This is a comprehensive study of water-vapor line and continuum absorption in the 8–14μm atmospheric window by laser-photoacoustic spectroscopy. The characteristics of laser-photoacoustic spectroscopy and detectors are discussed with results on continuum and line absorption at selected CO2-laser wavelengths.
We have assigned four weak absorption lines which occur at the CO2-laser emissions 10P(40), 10R(20), 9P(38) and 9R(36) to pure rotational transitions of H2O, and have determined the dependence of the continuum water-vapor absorption over the temperature range +70°C and −20°C. The measured negative temperature coefficient of the continuum is consistent with both monomer and dimer models, yet not with predictions of larger water clusters.
Experiments with supersaturated water vapor indicate that for S ⩾ 1 collision broadening of distant strong lines as well as water dimer absorption contribute to the continuum. However, the dimer absorption is an order of magnitude too small to cause a significant contribution at ambient atmospheric conditions.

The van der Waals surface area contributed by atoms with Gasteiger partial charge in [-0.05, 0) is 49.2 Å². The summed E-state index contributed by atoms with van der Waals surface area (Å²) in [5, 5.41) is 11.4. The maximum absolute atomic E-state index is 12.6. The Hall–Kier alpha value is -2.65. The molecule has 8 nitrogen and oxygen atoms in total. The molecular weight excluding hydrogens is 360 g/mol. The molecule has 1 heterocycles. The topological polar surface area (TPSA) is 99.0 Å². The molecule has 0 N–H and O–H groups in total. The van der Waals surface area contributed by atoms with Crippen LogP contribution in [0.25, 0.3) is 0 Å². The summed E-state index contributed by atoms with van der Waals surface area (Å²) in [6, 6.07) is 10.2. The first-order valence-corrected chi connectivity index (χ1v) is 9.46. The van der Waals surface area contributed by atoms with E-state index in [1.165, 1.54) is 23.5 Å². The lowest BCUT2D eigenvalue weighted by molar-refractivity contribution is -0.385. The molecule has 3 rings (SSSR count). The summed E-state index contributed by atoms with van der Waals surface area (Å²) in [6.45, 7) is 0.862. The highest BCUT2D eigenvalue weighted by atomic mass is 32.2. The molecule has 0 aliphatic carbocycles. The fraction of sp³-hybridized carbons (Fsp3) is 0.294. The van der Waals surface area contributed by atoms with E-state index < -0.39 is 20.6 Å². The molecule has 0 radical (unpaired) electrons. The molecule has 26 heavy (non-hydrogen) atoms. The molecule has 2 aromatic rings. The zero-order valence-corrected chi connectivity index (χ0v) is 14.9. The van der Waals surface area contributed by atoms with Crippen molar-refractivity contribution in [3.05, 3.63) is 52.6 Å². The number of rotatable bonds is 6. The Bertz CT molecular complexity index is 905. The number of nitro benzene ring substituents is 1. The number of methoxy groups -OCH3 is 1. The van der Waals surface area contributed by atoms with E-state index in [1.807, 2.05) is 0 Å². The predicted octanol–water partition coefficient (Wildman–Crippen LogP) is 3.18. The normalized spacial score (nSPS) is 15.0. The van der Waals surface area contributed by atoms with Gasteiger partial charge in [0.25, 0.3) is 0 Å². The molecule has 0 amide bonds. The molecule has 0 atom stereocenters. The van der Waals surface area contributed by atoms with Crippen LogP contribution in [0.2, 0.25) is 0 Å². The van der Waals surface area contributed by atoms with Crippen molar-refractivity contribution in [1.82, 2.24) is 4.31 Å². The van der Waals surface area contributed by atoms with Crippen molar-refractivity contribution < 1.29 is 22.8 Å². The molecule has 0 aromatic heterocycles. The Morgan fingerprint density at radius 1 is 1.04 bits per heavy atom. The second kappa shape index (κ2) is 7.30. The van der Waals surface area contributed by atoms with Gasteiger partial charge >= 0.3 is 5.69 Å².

We have investigated the effect of UV-radiation on the 8–14μm absorption of water vapor, buffered either with N2 or synthetic air. The observed changes are explained by UV-photodissociation of H2O molecules and by ozone production. There is no evidence in favor of a cluster model.
Finally, we compared our measured spectra with LOWTRAN 6 and HITRAN models. The LOWTRAN yields a stronger negative temperature dependence than observed while the HITRAN does not predict the observed continuum absorption.